This week in PR (11 September)

Guest editor of This Week in PR, Heather Yaxley (@greenbanana) highlights a selection of communication-related stories and news-linked items that caught her attention over the past seven days.

About the author

Heather is a key member of our assessor team. PhD, BSc, PG, RSA, CAM  

Oxford. Social distancing, and the cox has full PPE. @richardsbailey
Oxford. Social distancing, and the cox has full PPE. @richardsbailey

Data driven stories

I’m a big fan of the use of research and data by organisations to gain insight and drive communication programmes. The best of these not only generate numerous opportunities to create story-driven content, but gain traction as the organisation’s original data is picked up in news and other curated pieces.

One example is the latest annual Girlguiding survey into the lives of girls and young women in the UK. The finding that a third (34%) of 11 to 21-year-olds say they use a filter or app to enhance a photo before posting it online featured in a follow up piece by media including the BBC. The new coverage links to the #filterdrop campaign by make up artist Sasha Pallari – which uses the hashtag to underline its point about edits on Instagram with a growing number of comments, as well as original and follower posts.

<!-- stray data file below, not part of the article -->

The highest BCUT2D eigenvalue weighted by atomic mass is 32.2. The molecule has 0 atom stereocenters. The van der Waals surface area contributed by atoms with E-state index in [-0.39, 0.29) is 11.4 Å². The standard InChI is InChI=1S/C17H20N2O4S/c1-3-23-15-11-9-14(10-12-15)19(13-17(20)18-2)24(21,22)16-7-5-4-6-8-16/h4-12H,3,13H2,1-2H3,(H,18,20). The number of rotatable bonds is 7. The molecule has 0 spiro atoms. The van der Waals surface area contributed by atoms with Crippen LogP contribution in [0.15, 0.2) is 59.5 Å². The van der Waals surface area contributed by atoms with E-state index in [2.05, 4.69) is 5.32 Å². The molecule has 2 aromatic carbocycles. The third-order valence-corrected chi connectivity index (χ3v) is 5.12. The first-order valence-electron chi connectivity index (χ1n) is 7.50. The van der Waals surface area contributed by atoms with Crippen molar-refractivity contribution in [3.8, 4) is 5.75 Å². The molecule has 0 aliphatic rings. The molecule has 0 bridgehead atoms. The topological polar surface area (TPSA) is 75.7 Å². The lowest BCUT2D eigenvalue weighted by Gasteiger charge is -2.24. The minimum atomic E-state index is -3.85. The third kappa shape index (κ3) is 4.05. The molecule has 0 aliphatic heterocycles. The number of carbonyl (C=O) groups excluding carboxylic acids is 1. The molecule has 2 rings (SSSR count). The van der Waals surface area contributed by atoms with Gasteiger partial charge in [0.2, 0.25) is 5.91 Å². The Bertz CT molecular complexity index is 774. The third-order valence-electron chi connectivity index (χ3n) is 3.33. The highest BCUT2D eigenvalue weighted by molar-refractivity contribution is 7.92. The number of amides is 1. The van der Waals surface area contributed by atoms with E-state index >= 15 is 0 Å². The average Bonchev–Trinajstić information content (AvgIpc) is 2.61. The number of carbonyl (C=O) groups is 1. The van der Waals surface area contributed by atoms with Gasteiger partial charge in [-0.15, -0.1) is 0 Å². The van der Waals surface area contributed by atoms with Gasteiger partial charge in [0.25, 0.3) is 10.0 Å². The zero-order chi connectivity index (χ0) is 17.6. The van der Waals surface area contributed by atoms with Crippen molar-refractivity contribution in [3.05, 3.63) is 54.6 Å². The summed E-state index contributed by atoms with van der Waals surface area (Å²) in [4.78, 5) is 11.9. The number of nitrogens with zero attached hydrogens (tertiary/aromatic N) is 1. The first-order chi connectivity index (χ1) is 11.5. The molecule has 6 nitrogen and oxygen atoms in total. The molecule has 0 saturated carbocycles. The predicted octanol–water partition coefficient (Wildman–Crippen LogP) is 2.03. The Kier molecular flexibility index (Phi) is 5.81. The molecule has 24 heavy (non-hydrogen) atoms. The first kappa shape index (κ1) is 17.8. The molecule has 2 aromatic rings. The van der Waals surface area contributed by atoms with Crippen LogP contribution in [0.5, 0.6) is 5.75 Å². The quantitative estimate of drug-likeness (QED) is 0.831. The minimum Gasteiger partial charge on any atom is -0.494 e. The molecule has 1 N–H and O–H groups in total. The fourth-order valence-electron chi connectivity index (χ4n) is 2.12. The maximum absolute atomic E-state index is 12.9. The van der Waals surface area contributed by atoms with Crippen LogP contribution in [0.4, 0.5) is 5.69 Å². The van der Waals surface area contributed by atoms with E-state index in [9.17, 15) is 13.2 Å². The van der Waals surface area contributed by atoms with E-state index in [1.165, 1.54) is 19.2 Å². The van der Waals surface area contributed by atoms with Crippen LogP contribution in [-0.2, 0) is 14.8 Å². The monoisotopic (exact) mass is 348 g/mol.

Other statistics stimulate debate – which has been the case with survey results published by the SMMT regarding electric vehicles. Analysis added a claim that the UK requires 1.7 million public charge points by the end of this decade and 2.8 million by 2035.

This proved contentious with discussion on a LinkedIn post by Tom Callow, Head of External Affairs at bp Chargemaster amounting to 70 comments so far.

I’m sure that similar examples can be found most weeks as the ability to generate – and capitalise on – a well-executed data-driven story continues to be of value regardless of communication channels.


Professional Credentials

The CIPR published its 2019 Annual Report this week – with its title: Strong, Resilient, Sustainable, echoing this year’s dominant three-word trend. Reading through the reported achievements of 2019, we see how fast the world of PR/communications is changing.

We have several strong professional bodies in the UK and around the world supporting PR/communication practice and those who work in it. The progress that both CIPR and PRCA have made in various areas in recent years have been supercharged by the challenges and opportunities brought about by COVID-19.

Every week brings new initiatives – here focusing on employment:

This dynamic context reminds us of the volatility of building a career in this professional field – and a need to reflect, learn and update our skills continuously. Every day, there are new opportunities to access free learning resources, good quality webinars and topical podcasts – all of which can enhance our professional credentials.